Photo Credit: Jodie Maoz

As the first two verses of last week’s haftarah seemed incongruously to address the people of Israel in the midst of warnings to the nations of the world, so in this week’s haftarah the last two verses extend the promise of ultimate redemption. Abarbanel wonders why the navi Yirmiyahu changes themes suddenly here and in two somewhat repetitive verses seeks to console Israel. He answers that the navi is warning Mitzrayim of impending exile at the hands of Bavel. Mitzrayim is fairly close to Bavel and the exile will be relatively brief.

Hearing of this, Israel might despair – if it’s such a terrible punishment for the inhabitants of Egypt to be driven to Iraq, then what will befall us when we are scattered to the farthest extremities of the world and forced to sojourn there for immense periods of time? What nation has ever returned from exile, or even been remembered after a thousand years or more? Abarbanel says that the navi is reassuring both Yaakov and Yisrael, representing the kingdoms of Yehuda and Yisrael, that no matter how long or how far the exile, we will never be abandoned nor forgotten.


According to Rashi, our forefather Yaakov wasn’t taking any chances with this outcome. In his commentary on Bechukotai (Vayikra 26:42), Rashi points out that there are five times in Tanach where the name of Yaakov is printed “complete” (i.e., with a vav added between the final letters) and five times where the name of Eliyahu is printed “lacking,” with the final vav missing from his name. The Maharal of Prague engages with this “midrash,” as he calls it – although it seems to have no source prior to Rashi. Rashi says that Yaakov took these vavs from Eliyahu as collateral – to ensure that Eliyahu would be compelled to perform the task of heralding the final redemption of his children. Should Eliyahu fail to perform, says Rashi, then Yaakov keeps the letters he took from his name.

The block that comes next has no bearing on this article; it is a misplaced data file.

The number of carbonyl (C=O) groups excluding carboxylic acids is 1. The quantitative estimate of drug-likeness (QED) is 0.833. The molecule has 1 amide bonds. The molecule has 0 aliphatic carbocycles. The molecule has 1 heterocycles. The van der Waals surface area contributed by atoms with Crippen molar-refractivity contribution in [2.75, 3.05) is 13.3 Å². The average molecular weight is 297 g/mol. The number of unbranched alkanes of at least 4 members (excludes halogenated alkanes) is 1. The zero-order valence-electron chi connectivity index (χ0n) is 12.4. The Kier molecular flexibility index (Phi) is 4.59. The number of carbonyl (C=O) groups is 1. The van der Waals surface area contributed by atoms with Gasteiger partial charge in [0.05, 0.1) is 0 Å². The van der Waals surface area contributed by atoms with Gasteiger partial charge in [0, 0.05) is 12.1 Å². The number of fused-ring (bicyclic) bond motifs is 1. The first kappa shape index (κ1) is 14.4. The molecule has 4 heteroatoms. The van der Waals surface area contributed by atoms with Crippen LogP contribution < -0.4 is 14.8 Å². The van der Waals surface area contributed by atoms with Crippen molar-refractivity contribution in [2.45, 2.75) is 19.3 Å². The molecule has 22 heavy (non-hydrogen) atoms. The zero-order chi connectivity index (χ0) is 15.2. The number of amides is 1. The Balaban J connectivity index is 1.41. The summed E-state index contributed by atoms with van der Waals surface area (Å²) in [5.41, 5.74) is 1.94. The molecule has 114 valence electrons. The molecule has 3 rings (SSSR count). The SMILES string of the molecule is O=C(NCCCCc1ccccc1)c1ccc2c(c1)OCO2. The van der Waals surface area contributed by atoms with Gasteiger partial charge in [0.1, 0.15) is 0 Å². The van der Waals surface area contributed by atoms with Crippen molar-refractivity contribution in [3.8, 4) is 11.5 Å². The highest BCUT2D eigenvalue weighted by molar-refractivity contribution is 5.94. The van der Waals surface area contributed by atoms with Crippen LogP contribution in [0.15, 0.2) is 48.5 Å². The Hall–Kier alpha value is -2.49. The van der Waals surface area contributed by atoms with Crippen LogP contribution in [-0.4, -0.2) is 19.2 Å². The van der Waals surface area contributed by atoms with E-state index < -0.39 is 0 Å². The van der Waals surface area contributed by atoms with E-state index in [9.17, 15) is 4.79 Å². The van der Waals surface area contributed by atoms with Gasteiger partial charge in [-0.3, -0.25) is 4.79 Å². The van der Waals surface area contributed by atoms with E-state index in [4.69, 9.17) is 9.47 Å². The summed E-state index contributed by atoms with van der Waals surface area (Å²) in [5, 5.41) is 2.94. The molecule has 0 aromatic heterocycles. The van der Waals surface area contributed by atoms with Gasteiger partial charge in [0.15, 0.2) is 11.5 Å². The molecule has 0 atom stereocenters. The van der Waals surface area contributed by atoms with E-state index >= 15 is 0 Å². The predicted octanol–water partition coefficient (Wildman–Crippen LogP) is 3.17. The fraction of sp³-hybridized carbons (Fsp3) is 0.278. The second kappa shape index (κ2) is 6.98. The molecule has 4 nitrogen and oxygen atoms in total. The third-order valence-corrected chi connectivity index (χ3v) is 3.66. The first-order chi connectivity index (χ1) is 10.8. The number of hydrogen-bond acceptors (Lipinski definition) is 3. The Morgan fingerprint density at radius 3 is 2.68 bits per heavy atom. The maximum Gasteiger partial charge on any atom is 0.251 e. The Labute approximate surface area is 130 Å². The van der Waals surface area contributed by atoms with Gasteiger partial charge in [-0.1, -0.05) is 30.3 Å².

In Gur Arye, the Maharal’s commentary on Rashi, he joins with other commentators such as Mizrachi and Siftei Chachamim to examine why it was necessary to take five vavs. (Those who are interested in exploring this further are encouraged to check those sources in Vayikra.) In Netzach Yisrael, the Maharal uses this connection to examine the role of Eliyahu in catalyzing the final redemption and Yaakov’s intent in holding these missing letters over Eliyahu’s head in order to compel him to act. We find that the entire purpose of Eliyahu’s mission is to bring about the final redemption of Israel. This is something that Eliyahu himself struggled with during his career, as we learn in the book of Melachim. But for as long as Eliyahu is not redeeming Israel, the Maharal teaches, he himself is not complete. The missing letter at the end of his name merely attests to this fact. Eliyahu is not performing the task he was brought to earth to do and is therefore “lacking.”

But with or without Eliyahu’s cooperation, Israel is destined to be redeemed in the merit of our father Yaakov, as the Torah teaches in the aforementioned verse: “I will remember my covenant with Yaakov.” Thus, Yaakov understands that he and Eliyahu both have essential roles to play in the ultimate redemption, but that Eliyahu might need some encouragement to play his part. So Yaakov takes the vav from Eliyahu’s name in five places and puts it in his own name in five places, including here in our haftarah. This is a guarantee of Eliyahu’s good behavior and of the ultimate redemption of Israel – no matter what else happens.


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Avraham Levitt is a poet and philosopher living in Philadelphia. He writes chiefly about Jewish art and mysticism. His most recent poem is called “Great Floods Cannot Extinguish the Love.” It can be read at He can be reached by email at [email protected].